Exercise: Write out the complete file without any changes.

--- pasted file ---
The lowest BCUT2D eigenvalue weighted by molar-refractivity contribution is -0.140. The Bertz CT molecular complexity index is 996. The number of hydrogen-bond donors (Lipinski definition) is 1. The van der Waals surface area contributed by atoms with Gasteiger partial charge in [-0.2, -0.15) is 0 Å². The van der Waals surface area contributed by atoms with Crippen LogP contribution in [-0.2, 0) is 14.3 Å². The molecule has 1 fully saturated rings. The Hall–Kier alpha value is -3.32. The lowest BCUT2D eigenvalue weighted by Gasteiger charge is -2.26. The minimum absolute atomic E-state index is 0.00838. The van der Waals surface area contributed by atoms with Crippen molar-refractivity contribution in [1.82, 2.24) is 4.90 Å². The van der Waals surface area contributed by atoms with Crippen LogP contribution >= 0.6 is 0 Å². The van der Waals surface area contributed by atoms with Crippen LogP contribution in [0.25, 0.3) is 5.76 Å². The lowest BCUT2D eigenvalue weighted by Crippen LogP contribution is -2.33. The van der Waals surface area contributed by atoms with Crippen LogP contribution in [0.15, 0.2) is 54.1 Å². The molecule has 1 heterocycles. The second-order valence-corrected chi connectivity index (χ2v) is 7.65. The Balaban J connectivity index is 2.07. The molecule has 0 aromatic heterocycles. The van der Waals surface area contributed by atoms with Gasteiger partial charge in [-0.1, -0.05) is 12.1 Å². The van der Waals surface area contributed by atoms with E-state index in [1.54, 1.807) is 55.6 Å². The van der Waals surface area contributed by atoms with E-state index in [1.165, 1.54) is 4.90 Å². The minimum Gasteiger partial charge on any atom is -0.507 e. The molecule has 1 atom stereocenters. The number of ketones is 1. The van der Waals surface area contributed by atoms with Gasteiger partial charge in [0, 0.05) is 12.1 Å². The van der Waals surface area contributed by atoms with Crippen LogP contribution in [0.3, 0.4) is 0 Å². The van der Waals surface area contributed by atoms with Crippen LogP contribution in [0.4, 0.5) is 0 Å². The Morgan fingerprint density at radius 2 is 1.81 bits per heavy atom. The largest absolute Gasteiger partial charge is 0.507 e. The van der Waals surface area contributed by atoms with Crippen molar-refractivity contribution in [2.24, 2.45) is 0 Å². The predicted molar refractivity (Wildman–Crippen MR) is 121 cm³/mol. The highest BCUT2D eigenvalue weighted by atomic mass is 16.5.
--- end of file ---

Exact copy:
The lowest BCUT2D eigenvalue weighted by molar-refractivity contribution is -0.140. The Bertz CT molecular complexity index is 996. The number of hydrogen-bond donors (Lipinski definition) is 1. The van der Waals surface area contributed by atoms with Gasteiger partial charge in [-0.2, -0.15) is 0 Å². The van der Waals surface area contributed by atoms with Crippen LogP contribution in [-0.2, 0) is 14.3 Å². The molecule has 1 fully saturated rings. The Hall–Kier alpha value is -3.32. The lowest BCUT2D eigenvalue weighted by Gasteiger charge is -2.26. The minimum absolute atomic E-state index is 0.00838. The van der Waals surface area contributed by atoms with Crippen molar-refractivity contribution in [1.82, 2.24) is 4.90 Å². The van der Waals surface area contributed by atoms with Crippen LogP contribution >= 0.6 is 0 Å². The van der Waals surface area contributed by atoms with Crippen LogP contribution in [0.25, 0.3) is 5.76 Å². The lowest BCUT2D eigenvalue weighted by Crippen LogP contribution is -2.33. The van der Waals surface area contributed by atoms with Crippen LogP contribution in [0.15, 0.2) is 54.1 Å². The molecule has 1 heterocycles. The second-order valence-corrected chi connectivity index (χ2v) is 7.65. The Balaban J connectivity index is 2.07. The molecule has 0 aromatic heterocycles. The van der Waals surface area contributed by atoms with Gasteiger partial charge in [-0.1, -0.05) is 12.1 Å². The van der Waals surface area contributed by atoms with E-state index in [1.54, 1.807) is 55.6 Å². The van der Waals surface area contributed by atoms with E-state index in [1.165, 1.54) is 4.90 Å². The minimum Gasteiger partial charge on any atom is -0.507 e. The molecule has 1 atom stereocenters. The number of ketones is 1. The van der Waals surface area contributed by atoms with Gasteiger partial charge in [0, 0.05) is 12.1 Å². The van der Waals surface area contributed by atoms with Crippen LogP contribution in [0.3, 0.4) is 0 Å². The van der Waals surface area contributed by atoms with Crippen LogP contribution in [0.4, 0.5) is 0 Å². The Morgan fingerprint density at radius 2 is 1.81 bits per heavy atom. The largest absolute Gasteiger partial charge is 0.507 e. The van der Waals surface area contributed by atoms with Crippen molar-refractivity contribution in [2.24, 2.45) is 0 Å². The predicted molar refractivity (Wildman–Crippen MR) is 121 cm³/mol. The highest BCUT2D eigenvalue weighted by atomic mass is 16.5.